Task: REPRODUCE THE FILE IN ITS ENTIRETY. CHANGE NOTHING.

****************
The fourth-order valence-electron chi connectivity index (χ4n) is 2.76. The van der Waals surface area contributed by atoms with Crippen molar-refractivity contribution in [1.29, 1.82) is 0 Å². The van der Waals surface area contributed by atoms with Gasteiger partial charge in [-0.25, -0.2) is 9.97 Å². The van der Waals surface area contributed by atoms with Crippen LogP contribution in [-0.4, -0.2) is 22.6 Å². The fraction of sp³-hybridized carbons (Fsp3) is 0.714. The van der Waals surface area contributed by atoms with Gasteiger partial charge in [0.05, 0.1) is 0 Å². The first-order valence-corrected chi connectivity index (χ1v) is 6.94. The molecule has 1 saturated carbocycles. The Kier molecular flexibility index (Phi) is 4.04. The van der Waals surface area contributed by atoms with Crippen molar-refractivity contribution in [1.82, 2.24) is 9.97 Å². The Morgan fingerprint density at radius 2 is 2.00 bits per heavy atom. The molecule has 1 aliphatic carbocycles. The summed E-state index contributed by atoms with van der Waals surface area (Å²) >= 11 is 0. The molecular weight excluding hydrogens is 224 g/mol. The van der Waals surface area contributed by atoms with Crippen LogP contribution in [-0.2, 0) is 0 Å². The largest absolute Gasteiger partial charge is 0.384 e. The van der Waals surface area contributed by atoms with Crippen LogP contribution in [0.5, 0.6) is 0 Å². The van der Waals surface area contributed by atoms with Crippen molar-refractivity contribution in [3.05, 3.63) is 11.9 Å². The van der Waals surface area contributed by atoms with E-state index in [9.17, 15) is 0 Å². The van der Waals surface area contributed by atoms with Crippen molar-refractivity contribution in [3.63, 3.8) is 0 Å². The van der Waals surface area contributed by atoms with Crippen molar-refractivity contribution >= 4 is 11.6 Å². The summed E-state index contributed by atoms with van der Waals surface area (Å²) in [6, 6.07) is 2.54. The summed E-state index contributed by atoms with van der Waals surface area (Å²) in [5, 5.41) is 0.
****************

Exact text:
The fourth-order valence-electron chi connectivity index (χ4n) is 2.76. The van der Waals surface area contributed by atoms with Crippen molar-refractivity contribution in [1.29, 1.82) is 0 Å². The van der Waals surface area contributed by atoms with Gasteiger partial charge in [-0.25, -0.2) is 9.97 Å². The van der Waals surface area contributed by atoms with Crippen LogP contribution in [-0.4, -0.2) is 22.6 Å². The fraction of sp³-hybridized carbons (Fsp3) is 0.714. The van der Waals surface area contributed by atoms with Gasteiger partial charge in [0.05, 0.1) is 0 Å². The first-order valence-corrected chi connectivity index (χ1v) is 6.94. The molecule has 1 saturated carbocycles. The Kier molecular flexibility index (Phi) is 4.04. The van der Waals surface area contributed by atoms with Crippen molar-refractivity contribution in [1.82, 2.24) is 9.97 Å². The Morgan fingerprint density at radius 2 is 2.00 bits per heavy atom. The molecule has 1 aliphatic carbocycles. The summed E-state index contributed by atoms with van der Waals surface area (Å²) >= 11 is 0. The molecular weight excluding hydrogens is 224 g/mol. The van der Waals surface area contributed by atoms with Crippen LogP contribution in [-0.2, 0) is 0 Å². The largest absolute Gasteiger partial charge is 0.384 e. The van der Waals surface area contributed by atoms with Crippen LogP contribution in [0.5, 0.6) is 0 Å². The van der Waals surface area contributed by atoms with Crippen molar-refractivity contribution in [3.05, 3.63) is 11.9 Å². The van der Waals surface area contributed by atoms with E-state index in [9.17, 15) is 0 Å². The van der Waals surface area contributed by atoms with Crippen molar-refractivity contribution in [3.63, 3.8) is 0 Å². The van der Waals surface area contributed by atoms with Crippen molar-refractivity contribution >= 4 is 11.6 Å². The summed E-state index contributed by atoms with van der Waals surface area (Å²) in [6, 6.07) is 2.54. The summed E-state index contributed by atoms with van der Waals surface area (Å²) in [5, 5.41) is 0.